When young they are a bright green-grass colour,and at this stage they were once employed as home and church decorations in days gone by. The colour changes if the box is grown in the shade,or when the tree gets older, they then become a very dark shade of green which has been referred as looking sombre. They grow opposite to each other along the stem.

Box foliage


The small inconspicuous flowers of Box


The flowers

The minute pale-coloured florets appear in April or May on Box left to its own devices as opposed to being trimmed into shape. They form spike-lets of unstalked blossoms in the axils of the leaves. The arrangement is that a terminal female flower is surrounded by a number of male flowers.

In addition to the tiny bracts,each flower is surrounded by a calyx which in the staminate flowers { a flower that lacks pistils is said to be staminate,or a male flower that lacks stamens is said to be pistillate or female}, consisting of two alternating pairs of sepals,and in the pistillate flowers commonly six,nine or twelve ,in alternating whorls of three.

The filaments of the stamens are comparatively long,so that the pollen is very probably carried from the extruding anthers by the wind. The ovary ripens into a dry capsule about half an inch long,surmounted by the horn-like remains of the three styles,and when mature the seed capsules explosively split into three valves,each formed of two half carpels,so that each of the stylar horns split length ways.

There are two black seeds in each chamber of the ovary,which are hurled to some little distance.

This species should not be confused with the American boxwood of the family Cornaceae.



Green fruits follow the flowers


Box in a pot

Box can be kept low clipped into shape and make a good ornamental evergreen structure.
Box can be kept low clipped into shape and make a good ornamental evergreen structure. | Source

Box and the gardener

As far as the gardener is concerned there are various species of Buxus that can be utilized for hedging, pots and containers. They are very tolerant of close clipping and thus are greatly used for topiary work. Caring for the box plant is dependent of many things for example are they in a border, a pot , a container, are they in the sun or shade.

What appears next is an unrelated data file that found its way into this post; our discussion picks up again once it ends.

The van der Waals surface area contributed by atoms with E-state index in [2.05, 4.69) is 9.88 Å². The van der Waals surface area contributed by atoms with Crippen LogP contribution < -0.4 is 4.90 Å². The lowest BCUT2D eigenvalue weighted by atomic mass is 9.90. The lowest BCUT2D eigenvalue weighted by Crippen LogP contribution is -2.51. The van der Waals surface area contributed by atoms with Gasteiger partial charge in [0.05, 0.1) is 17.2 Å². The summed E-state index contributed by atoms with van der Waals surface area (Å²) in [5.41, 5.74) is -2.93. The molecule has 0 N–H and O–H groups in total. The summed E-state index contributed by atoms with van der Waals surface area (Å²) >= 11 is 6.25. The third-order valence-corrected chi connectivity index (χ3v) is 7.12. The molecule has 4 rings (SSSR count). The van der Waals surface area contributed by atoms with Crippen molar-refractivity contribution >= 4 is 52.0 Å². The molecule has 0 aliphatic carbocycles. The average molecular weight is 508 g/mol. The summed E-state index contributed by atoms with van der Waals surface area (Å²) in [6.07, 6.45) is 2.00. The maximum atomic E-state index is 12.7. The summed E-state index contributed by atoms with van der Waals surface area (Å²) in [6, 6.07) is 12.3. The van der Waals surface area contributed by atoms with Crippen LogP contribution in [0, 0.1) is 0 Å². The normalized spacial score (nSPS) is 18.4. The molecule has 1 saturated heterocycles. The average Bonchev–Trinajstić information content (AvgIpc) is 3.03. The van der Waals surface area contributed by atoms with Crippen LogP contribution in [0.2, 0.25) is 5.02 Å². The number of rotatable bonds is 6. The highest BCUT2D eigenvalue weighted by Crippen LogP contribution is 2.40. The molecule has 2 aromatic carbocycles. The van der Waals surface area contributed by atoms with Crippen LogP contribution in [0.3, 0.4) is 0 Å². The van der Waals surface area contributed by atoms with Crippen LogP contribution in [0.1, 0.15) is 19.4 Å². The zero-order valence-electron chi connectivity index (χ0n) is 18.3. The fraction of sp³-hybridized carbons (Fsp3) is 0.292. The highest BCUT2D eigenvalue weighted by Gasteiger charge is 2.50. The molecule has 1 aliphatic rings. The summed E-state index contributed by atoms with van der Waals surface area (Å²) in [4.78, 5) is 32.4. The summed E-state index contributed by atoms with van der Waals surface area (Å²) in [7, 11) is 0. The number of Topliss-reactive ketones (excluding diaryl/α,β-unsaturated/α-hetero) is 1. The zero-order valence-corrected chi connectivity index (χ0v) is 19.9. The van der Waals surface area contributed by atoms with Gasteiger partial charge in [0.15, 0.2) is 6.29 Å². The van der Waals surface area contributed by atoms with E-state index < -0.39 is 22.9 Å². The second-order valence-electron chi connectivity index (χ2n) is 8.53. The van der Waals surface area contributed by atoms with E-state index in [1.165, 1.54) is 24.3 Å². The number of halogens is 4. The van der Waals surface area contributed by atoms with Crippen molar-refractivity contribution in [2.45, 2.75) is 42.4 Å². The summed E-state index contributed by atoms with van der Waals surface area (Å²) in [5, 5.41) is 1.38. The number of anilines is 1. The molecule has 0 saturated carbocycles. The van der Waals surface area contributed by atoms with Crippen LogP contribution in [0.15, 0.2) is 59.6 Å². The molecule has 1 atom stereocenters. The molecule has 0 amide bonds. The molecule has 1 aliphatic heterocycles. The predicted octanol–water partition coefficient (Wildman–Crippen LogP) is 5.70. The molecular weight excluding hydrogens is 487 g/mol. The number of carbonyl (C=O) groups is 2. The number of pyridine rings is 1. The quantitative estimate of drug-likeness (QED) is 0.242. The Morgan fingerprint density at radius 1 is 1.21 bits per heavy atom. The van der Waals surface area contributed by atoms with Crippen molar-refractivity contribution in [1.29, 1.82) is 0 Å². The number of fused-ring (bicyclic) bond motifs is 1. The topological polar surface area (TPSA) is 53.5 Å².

When in pots {they are very suitable plants for pots and containers}, they are fully reliant on their owner to provide them with water and required nutrients to keep them in good health. Even in large pots and containers they will still need watering and to be fed with nutrients so that they will flourish.

Even in the border they will need watering and to be fed nutrients until they become well established. The best time of the year to prune box hedging is in the last week of May or the first week of June. The new growth will reveal itself by being a much lighter green than the old growth produces. It is recommended that the new leaves should be allowed to acquire a slight leathery texture before they are pruned.

Two of these many varieties are Buxux sempervirens variegata and Buxus sempervirens argenteovariegata.

B.sempervirens 'argenteovariegata' one of the many varieties available to the gardener.



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    • D.A.L. profile image

      Dave 3 years ago from Lancashire north west England


      Hi Deb, yes they are excellent for topiary. they are very slow growing but last for a very long time. They are also excellent for trimming into globe shapes or pyramid shapes when in pots.

    • aviannovice profile image

      Deb Hirt 3 years ago from Stillwater, OK

      I take it that it does well for topiary. Do you know how quickly it grows? Just curious.

    • D.A.L. profile image

      Dave 3 years ago from Lancashire north west England


      hello Devika, Thank you,once again for kind and encouraging words which always inspire. Thank you too for all the votes which are so appreciated. Have a great day. Best wishes to you.


      Hi, it is unusual if the species is not available to the gardener at nurseries over there for they are very popular as ornamentals. However in their dwarf pruned state they would hardly be recognizable as the tree that nature intended. Thank you for your visit and for taking the time to comment.Best wishes to you.

    • Ericdierker profile image

      Eric Dierker 3 years ago from Spring Valley, CA. U.S.A.

      I cannot translate this tree into one we have here. It must be averse to desert climate.

    • DDE profile image

      Devika Primić 3 years ago from Dubrovnik, Croatia

      A lovely tree! It has such beautiful flowers and your hubs are always interesting. I can trust to read more from about nature and its great wonders. Voted up, interesting useful and beautiful.